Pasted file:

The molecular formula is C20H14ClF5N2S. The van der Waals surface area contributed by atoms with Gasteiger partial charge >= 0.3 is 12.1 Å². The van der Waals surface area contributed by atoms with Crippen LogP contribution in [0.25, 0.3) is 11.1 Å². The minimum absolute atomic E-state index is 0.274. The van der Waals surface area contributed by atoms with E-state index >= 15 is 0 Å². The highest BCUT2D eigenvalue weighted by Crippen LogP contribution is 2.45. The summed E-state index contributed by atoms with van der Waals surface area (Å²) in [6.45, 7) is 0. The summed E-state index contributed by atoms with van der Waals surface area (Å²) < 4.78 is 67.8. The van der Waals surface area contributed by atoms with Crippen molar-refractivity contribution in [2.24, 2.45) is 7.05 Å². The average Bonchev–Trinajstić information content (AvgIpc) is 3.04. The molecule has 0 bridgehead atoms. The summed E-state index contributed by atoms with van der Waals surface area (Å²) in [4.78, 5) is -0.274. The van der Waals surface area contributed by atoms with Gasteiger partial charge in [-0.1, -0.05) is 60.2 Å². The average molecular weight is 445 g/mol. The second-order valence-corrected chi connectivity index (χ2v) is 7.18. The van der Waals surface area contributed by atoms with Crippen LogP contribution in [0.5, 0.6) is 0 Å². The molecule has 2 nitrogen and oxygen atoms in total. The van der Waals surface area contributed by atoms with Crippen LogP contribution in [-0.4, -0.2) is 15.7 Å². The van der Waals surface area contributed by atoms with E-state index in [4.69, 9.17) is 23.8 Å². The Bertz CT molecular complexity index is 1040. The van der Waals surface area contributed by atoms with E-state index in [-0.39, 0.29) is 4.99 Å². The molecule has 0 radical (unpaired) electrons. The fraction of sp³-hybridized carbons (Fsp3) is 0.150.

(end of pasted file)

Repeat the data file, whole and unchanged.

The molecular formula is C20H14ClF5N2S. The van der Waals surface area contributed by atoms with Gasteiger partial charge >= 0.3 is 12.1 Å². The van der Waals surface area contributed by atoms with Crippen LogP contribution in [0.25, 0.3) is 11.1 Å². The minimum absolute atomic E-state index is 0.274. The van der Waals surface area contributed by atoms with E-state index >= 15 is 0 Å². The highest BCUT2D eigenvalue weighted by Crippen LogP contribution is 2.45. The summed E-state index contributed by atoms with van der Waals surface area (Å²) in [6.45, 7) is 0. The summed E-state index contributed by atoms with van der Waals surface area (Å²) < 4.78 is 67.8. The van der Waals surface area contributed by atoms with Crippen molar-refractivity contribution in [2.24, 2.45) is 7.05 Å². The average Bonchev–Trinajstić information content (AvgIpc) is 3.04. The molecule has 0 bridgehead atoms. The summed E-state index contributed by atoms with van der Waals surface area (Å²) in [4.78, 5) is -0.274. The van der Waals surface area contributed by atoms with Gasteiger partial charge in [-0.1, -0.05) is 60.2 Å². The average molecular weight is 445 g/mol. The second-order valence-corrected chi connectivity index (χ2v) is 7.18. The van der Waals surface area contributed by atoms with Crippen LogP contribution in [0.5, 0.6) is 0 Å². The molecule has 2 nitrogen and oxygen atoms in total. The van der Waals surface area contributed by atoms with Crippen LogP contribution in [-0.4, -0.2) is 15.7 Å². The van der Waals surface area contributed by atoms with E-state index in [4.69, 9.17) is 23.8 Å². The Bertz CT molecular complexity index is 1040. The van der Waals surface area contributed by atoms with E-state index in [-0.39, 0.29) is 4.99 Å². The molecule has 0 radical (unpaired) electrons. The fraction of sp³-hybridized carbons (Fsp3) is 0.150.